For more information, please browse the project website at: http://www.actionnuggets.ca/

Actionable Nuggets Goes Nationwide

This innovative knowledge 
transfer product was picked up by the Canadian Medical Association for publication on itsKnowledge for Practice website and distribution to all physicians in Canada.

 

The Canadian Disability Policy Alliance (CDPA) is a national collaboration of 14 researchers in disability studies from 4 Canadian Universities, 5 disability advocacy associations, and consultants from federal and provincial governments. Over the last 4 years, the Alliance has conducted 27 research projects aimed evaluating and improving disability policy in Canada.

Over the coming year, these research findings will be released to individuals and organizations involved with disability issues. We hope this information helps achieve meaningful change for people with disabilities in Canada.


Dr. Mary Ann McColl
Academic Lead, Canadian Disability Policy Alliance

Dr. Heather Stuart Re-Appointed to Second Five-Year Term




On January 24, 2017, Bell Let's Talk announced a $1 million gift to Queen’s to renew the Bell Canada Mental Health and Anti-Stigma Research Chair; Dr. Heather Stuart has been reappointed to the position for another five-year term.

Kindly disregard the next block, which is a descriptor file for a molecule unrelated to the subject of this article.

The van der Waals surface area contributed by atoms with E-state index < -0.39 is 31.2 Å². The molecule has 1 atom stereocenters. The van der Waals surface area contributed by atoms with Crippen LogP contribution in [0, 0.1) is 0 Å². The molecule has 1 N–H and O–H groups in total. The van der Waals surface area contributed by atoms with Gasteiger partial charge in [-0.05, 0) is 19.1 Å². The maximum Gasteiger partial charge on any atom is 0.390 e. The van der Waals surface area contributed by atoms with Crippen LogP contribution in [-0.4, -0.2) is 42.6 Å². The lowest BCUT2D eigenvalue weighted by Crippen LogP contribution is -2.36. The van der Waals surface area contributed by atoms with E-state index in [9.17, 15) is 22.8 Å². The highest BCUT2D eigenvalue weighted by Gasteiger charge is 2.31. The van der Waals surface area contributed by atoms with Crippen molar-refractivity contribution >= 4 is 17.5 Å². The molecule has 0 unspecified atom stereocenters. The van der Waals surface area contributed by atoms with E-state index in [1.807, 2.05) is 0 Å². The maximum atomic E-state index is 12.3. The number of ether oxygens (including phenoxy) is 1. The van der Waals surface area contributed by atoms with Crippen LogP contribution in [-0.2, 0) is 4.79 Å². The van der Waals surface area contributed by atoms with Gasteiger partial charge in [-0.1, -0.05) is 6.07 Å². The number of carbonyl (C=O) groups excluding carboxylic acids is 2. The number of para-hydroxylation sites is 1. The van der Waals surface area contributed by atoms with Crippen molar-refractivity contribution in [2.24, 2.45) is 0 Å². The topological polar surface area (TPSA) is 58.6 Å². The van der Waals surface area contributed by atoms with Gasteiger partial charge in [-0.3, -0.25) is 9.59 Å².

“I am extremely grateful for the support of Bell Let’s Talk and Queen’s and I look forward to continuing my work with partner organizations to develop and evaluate mental health best practices,” Dr. Stuart says. 

More Information: Queen's, Bell Let's Talk renew commitment to mental health research


Bell Let's Talk Establishes Mental Health Research Initiative
at Queen's University



Bell Canada and Queen’s University announced a the establishment of a $1-million research initiative to help fight stigma associated with mental illness. The Bell Mental Health and Anti-Stigma Research Chair will enable Queen’s Faculty of Health Sciences to advance its anti-stigma research, scholarship and outreach programs. 
The first chair holder is internationally-renowned Queen’s professor
Dr. Heather Stuart

As chair, Dr. Stuart will continue her multi-disciplinary work developing and disseminating best practices in stigma reduction, expand her applied research collaborations around the world and raise awareness about the significance of mental health and mental health research.



More information...

Bell Let's Talk